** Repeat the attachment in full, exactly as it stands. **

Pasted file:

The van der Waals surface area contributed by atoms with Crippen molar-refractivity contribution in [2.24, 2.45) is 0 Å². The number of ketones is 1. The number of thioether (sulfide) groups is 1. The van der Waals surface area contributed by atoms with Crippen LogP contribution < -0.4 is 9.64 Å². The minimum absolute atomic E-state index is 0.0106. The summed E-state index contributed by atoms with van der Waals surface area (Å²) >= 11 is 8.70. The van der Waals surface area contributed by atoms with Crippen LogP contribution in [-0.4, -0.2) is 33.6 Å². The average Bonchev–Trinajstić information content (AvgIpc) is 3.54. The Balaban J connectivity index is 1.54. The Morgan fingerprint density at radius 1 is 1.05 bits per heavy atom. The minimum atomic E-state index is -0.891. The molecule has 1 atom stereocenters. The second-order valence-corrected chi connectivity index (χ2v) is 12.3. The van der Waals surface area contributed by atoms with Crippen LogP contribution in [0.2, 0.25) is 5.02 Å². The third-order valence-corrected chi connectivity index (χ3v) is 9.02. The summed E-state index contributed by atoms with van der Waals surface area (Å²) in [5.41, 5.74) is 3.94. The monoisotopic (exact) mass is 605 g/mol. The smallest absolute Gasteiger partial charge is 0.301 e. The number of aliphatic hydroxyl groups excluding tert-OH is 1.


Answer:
The van der Waals surface area contributed by atoms with Crippen molar-refractivity contribution in [2.24, 2.45) is 0 Å². The number of ketones is 1. The number of thioether (sulfide) groups is 1. The van der Waals surface area contributed by atoms with Crippen LogP contribution < -0.4 is 9.64 Å². The minimum absolute atomic E-state index is 0.0106. The summed E-state index contributed by atoms with van der Waals surface area (Å²) >= 11 is 8.70. The van der Waals surface area contributed by atoms with Crippen LogP contribution in [-0.4, -0.2) is 33.6 Å². The average Bonchev–Trinajstić information content (AvgIpc) is 3.54. The Balaban J connectivity index is 1.54. The Morgan fingerprint density at radius 1 is 1.05 bits per heavy atom. The minimum atomic E-state index is -0.891. The molecule has 1 atom stereocenters. The second-order valence-corrected chi connectivity index (χ2v) is 12.3. The van der Waals surface area contributed by atoms with Crippen LogP contribution in [0.2, 0.25) is 5.02 Å². The third-order valence-corrected chi connectivity index (χ3v) is 9.02. The summed E-state index contributed by atoms with van der Waals surface area (Å²) in [5.41, 5.74) is 3.94. The monoisotopic (exact) mass is 605 g/mol. The smallest absolute Gasteiger partial charge is 0.301 e. The number of aliphatic hydroxyl groups excluding tert-OH is 1.